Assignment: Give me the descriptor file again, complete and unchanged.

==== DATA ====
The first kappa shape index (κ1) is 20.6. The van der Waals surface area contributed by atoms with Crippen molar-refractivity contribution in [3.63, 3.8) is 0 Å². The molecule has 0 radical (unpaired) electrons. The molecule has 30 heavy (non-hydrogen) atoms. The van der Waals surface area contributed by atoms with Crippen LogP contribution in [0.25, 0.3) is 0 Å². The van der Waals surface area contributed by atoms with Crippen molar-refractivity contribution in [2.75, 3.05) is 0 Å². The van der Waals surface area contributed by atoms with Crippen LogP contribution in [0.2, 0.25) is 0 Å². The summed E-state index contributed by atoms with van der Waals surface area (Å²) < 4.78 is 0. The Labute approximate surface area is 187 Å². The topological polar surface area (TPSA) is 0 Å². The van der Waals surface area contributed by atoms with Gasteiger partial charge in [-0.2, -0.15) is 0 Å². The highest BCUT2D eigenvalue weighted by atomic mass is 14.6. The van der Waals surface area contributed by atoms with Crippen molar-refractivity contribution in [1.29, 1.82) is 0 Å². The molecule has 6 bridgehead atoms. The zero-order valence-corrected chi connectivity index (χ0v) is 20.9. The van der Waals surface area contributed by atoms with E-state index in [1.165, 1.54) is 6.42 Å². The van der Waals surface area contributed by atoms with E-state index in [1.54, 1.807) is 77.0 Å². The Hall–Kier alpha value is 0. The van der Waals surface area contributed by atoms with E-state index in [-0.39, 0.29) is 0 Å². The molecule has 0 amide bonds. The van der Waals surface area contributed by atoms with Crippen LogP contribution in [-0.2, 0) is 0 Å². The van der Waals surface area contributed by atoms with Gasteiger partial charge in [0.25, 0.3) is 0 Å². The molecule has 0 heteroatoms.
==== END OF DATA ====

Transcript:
The first kappa shape index (κ1) is 20.6. The van der Waals surface area contributed by atoms with Crippen molar-refractivity contribution in [3.63, 3.8) is 0 Å². The molecule has 0 radical (unpaired) electrons. The molecule has 30 heavy (non-hydrogen) atoms. The van der Waals surface area contributed by atoms with Crippen LogP contribution in [0.25, 0.3) is 0 Å². The van der Waals surface area contributed by atoms with Crippen molar-refractivity contribution in [2.75, 3.05) is 0 Å². The van der Waals surface area contributed by atoms with Crippen LogP contribution in [0.2, 0.25) is 0 Å². The summed E-state index contributed by atoms with van der Waals surface area (Å²) < 4.78 is 0. The Labute approximate surface area is 187 Å². The topological polar surface area (TPSA) is 0 Å². The van der Waals surface area contributed by atoms with Gasteiger partial charge in [-0.2, -0.15) is 0 Å². The highest BCUT2D eigenvalue weighted by atomic mass is 14.6. The van der Waals surface area contributed by atoms with Crippen molar-refractivity contribution in [1.29, 1.82) is 0 Å². The molecule has 6 bridgehead atoms. The zero-order valence-corrected chi connectivity index (χ0v) is 20.9. The van der Waals surface area contributed by atoms with E-state index in [1.165, 1.54) is 6.42 Å². The van der Waals surface area contributed by atoms with E-state index in [1.54, 1.807) is 77.0 Å². The Hall–Kier alpha value is 0. The van der Waals surface area contributed by atoms with E-state index in [-0.39, 0.29) is 0 Å². The molecule has 0 amide bonds. The van der Waals surface area contributed by atoms with Crippen LogP contribution in [-0.2, 0) is 0 Å². The van der Waals surface area contributed by atoms with Gasteiger partial charge in [0.25, 0.3) is 0 Å². The molecule has 0 heteroatoms.